“The Hurricane was the best and fastest airplane we had. But there were too few and they came too late…” said the old Indonesian, who had served as a mechanic in the Royal Dutch Indies Air Arm during those fateful early months of 1942.
I sat upright in surprise. Even though I was still in high school, I already knew something about the Pacific War and military aviation in the Dutch East Indies. And I had never heard about Hurricanes in Java.

“Hurricanes; British Hawker Hurricanes?” I asked incredulously.

“Sure, the Brits delivered a bunch of them and we cobbled them together in an old warehouse, safe from Japanese attacks.”

I tried to press him for more information, but he was reluctant. The war in Java was over forty years ago and his memories of that time were obviously painful, but he finally told me his tale.

It is now many years since I listened to that old man, but I still clearly remember what impact the gruesome story of his life had on me. He didn’t speak much about aircraft. Instead, he told me how he and several others, had survived the Japanese onslaught on Java and had tried to make for Australia in a small fishing vessel. Their fuel ran out and most of them perished of hunger and thirst before the few survivors were rescued by the Australian navy. He told me of his years in the war; how he had fought his way back home, only to find his wife and kids murdered. They had been killed during the infamous “Bersiap” period of anarchy when rabid, blood-thirsty mobs that called themselves Islamists killed whoever was accused of being a ‘collaborator’ with the Dutch.

I am sure that his tale planted the seed for what has become the “Java Gold” series of novels. It has lain dormant for many years while I left my childhood hobby behind and concentrated on my career in ICT. But not so long ago several things happened that brought it all back to me.

It started with this convention in a museum. I found myself standing with a drink in a place packed with airplanes from my youth. Sipping my drink, I reflected on what a wonderful time it had been hanging around airfields after school with a group of likeminded boys. And then there was this large box I came across while clearing out the attic in preparation for a move to another house. It was brim-full with mementoes of my old hobby; photographs, negatives, books, sheets and bunched sheets of information. I could not bring myself to chuck it away – I saw it as a time capsule and stored it again. It also was a time when security classifications on archives were expiring. One publication after another drew me slowly but inexorably back to what had once been a keen interest and I started collecting information again.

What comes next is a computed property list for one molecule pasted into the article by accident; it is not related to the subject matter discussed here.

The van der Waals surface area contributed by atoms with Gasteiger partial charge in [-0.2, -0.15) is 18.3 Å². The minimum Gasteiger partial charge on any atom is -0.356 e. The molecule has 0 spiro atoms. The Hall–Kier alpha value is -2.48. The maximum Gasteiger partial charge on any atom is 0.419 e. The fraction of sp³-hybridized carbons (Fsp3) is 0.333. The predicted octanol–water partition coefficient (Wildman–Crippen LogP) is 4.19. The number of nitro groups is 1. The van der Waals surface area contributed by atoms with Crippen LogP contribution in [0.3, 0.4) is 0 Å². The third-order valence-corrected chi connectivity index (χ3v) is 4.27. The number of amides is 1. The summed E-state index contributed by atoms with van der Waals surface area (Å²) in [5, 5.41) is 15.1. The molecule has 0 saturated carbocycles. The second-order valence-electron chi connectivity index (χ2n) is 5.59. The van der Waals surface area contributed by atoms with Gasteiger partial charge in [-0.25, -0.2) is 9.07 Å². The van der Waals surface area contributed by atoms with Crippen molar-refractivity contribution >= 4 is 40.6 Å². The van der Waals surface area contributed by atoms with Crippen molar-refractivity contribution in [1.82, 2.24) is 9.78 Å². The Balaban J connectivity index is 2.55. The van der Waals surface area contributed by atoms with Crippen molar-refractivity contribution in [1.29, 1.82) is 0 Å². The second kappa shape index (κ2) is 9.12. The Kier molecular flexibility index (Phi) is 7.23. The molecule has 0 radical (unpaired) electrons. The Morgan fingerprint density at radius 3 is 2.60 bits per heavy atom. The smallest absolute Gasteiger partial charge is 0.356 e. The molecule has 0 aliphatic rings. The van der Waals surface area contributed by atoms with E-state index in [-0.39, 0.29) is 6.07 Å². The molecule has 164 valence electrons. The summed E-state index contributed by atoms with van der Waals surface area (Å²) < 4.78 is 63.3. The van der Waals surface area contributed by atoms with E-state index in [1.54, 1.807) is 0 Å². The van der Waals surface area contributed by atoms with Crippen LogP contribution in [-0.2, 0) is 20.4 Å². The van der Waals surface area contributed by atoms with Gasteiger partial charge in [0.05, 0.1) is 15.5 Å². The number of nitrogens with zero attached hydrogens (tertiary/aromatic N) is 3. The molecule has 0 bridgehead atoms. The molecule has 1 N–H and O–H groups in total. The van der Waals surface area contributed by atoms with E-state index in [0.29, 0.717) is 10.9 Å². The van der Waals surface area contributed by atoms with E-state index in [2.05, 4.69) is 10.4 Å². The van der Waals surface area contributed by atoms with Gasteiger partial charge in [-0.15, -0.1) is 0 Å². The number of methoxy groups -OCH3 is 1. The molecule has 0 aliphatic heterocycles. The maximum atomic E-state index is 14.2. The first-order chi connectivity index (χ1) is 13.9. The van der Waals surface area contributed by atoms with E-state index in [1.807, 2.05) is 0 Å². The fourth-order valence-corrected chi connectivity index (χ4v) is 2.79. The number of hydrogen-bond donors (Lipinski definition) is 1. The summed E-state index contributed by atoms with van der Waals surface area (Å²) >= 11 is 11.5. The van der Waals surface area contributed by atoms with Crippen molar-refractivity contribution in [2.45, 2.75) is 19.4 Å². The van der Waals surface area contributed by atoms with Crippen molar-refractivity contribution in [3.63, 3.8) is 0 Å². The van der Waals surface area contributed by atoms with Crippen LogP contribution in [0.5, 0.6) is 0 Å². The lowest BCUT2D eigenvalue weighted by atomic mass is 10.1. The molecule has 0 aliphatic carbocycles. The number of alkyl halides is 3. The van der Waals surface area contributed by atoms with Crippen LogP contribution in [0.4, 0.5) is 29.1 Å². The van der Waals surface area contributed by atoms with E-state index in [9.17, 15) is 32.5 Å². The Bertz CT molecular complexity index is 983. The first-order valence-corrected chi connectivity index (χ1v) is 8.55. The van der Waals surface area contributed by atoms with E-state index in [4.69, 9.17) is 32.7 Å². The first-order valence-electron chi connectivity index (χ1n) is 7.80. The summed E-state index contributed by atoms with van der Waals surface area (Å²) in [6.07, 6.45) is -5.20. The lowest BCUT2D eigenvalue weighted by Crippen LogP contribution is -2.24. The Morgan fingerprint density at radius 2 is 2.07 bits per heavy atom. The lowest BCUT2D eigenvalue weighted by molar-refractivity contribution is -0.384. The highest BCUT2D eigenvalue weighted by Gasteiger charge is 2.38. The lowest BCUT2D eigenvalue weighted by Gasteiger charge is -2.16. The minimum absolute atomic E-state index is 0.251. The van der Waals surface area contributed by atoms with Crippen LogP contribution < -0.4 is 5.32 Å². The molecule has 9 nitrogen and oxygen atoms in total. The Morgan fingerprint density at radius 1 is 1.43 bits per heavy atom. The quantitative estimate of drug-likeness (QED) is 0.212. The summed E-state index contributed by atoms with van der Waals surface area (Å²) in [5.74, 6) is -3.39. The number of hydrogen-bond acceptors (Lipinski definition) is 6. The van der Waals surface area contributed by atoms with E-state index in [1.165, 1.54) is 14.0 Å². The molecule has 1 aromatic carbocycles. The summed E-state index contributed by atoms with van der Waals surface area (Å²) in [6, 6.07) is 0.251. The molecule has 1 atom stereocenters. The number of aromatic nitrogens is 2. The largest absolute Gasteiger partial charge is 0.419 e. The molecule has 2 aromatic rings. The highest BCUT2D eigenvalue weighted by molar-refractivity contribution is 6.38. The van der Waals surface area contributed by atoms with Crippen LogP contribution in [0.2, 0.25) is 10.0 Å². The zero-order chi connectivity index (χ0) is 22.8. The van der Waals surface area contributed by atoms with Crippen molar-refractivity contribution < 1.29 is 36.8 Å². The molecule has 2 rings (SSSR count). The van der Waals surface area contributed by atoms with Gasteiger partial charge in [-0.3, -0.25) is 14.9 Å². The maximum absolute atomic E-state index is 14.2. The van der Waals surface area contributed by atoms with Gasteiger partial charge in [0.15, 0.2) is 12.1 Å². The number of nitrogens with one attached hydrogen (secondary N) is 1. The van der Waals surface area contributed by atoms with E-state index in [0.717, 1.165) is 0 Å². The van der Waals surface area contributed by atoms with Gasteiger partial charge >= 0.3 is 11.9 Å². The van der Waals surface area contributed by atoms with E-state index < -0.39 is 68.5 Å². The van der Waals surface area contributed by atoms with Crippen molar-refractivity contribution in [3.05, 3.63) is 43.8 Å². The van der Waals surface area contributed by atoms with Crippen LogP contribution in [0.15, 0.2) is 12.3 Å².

One day, having a steak and beer lunch in a Microbrewery in San Jose, California, I said, “You know, I have found so many crazy facts about what happened in Java in 1942 that I could write an adventure novel!”

“I dare you!” said my good friend and colleague Brian.

And so it all started. The dare was on and the prize was a bottle of good Scotch malt whiskey. I started writing and after a few months, I had finished a short novel that I called “Goldwing”, But though I collected my bottle, I was not happy with the story I had written. It was a short and snappy, slam-bang action story. But it lacked depth, human interest, tragedy, and love.

I decided to start all over again, keeping the base storyline intact but starting the tale with a load of nearly a metric ton of bullion going astray during the Japanese conquest of Java in early 1942. I did my research while I was writing, and the story gradually grew. It has expanded into a multivolume novel of four books in which I incorporated all the action and adventure but also all the missing things, like grief, human tenderness, and love.

The tale spans nearly half a century of recent history and is woven into a framework of solid facts. I find it hard to decide on a single genre classification; it sure has action and adventure, but it is also historical fiction and to a certain degree military fiction. But I let the readers decide that for themselves.

Two books of the series have been published so far. Book One, “The Odyssey”, and Book Two, “Winds of Fortune”. The books have collected 5-star review ratings both on Amazon and on Goodreads.

Looking back at what I have written so far and the reactions I have received, the ultimate question for every author is of course, “Is it worth it?”

The answer is yes!

It has been proven by the many encouraging reactions I have had from readers, some of them asking rather impatiently for the next book.

And this keeps me going!

For those of you who want to browse the background to my novels: just visit The Java Gold’s blog. (https://thejavagoldblog.wordpress.com/)

On this blog you'll find all kind of information that was too detailed or to unrelated to fit into his stories but too interesting to discard

Guest Author

Robert A. Kingsley is a Dutch Canadian author who specializes in writing novels that blend historical facts with action and human drama. His meticulously researched stories take the reader all over South-East Asia, Australia, Africa, and Europe. He works out of the magical city of Amsterdam as an independent ICT consultant. Robert has a son and a daughter and is a grandfather to a wonderful grandson and granddaughter. After several years of intensive research, Robert has published "The Odyssey" and “Winds of Fortune. He also contributed to the anthology “Pearl Harbor and more”, published in cooperation with 7 other authors. He posts his literary thoughts on https://robertkingsleysblog.com and his books are available to buy in his bookstore on https://kingsleyr.literaryglobe.com